Confabulation: Confusion of an event that happened to someone else with one that happened to you, or a belief that you remember something when it never actually happened.
The condition may result from brain injury or may be a feature of certain conditions such as Korsakoff's syndrome (Is a brain disorder caused by the lack of thiamine (vitamin B1) in the brain), but they are especially likely under four circumstances.
• You have thought or heard about the imagined event many times Family gathering, uncle Sam scared everyone at the New Years party by pounding a hammer into the wall, the wall collapses. Story is so colourful that you can practically see Uncle Sam doing this. The more you think of this event, the more likely you are to believe that you were actually there. Imagination inflation, because your own active imagination inflates you belief that the event actually occurred. • The image of the event contains a lot of details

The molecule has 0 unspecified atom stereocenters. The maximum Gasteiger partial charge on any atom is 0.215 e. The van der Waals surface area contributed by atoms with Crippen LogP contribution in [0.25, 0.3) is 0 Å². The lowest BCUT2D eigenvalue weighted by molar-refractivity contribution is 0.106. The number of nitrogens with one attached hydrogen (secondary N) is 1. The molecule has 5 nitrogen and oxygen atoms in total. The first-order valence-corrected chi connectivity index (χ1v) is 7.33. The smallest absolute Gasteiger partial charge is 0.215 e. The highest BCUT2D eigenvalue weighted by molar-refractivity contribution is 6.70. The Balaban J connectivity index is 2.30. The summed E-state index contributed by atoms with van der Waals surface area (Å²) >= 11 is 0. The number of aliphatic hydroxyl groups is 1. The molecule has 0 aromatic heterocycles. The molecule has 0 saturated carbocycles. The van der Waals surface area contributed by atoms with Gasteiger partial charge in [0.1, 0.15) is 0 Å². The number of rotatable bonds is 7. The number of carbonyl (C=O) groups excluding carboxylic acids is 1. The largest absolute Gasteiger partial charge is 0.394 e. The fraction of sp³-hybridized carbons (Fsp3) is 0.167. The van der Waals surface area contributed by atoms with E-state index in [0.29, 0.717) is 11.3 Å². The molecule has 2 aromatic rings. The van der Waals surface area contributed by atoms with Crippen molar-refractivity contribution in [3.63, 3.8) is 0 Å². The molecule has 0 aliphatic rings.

Usually, we can distinguish an imagined event from a real one by the amount of details we recall; real events tend to produce more details. However, the longer you think about an imagined event, the more details you are likely to add-What Sam was wearing, the fact that he was drunk etc. These details, that you your self have actually made up, may in fact persuade you of the happening of the event and that you have direct memory of it. • The event is easy to imagine
If forming an image of an event that takes little effort (simple memory), then we tend to think that our memory is real. In contrast, when we must make an effort to form an image ( place you have never been) our cogitative efforts apparently serve as a cue that the event did not really take place, or that we were not there when it did. • You focus on you emotional reactions to the event rather than on what actually happened Emotional reactions to an imagined event can resemble those that would have occurred in...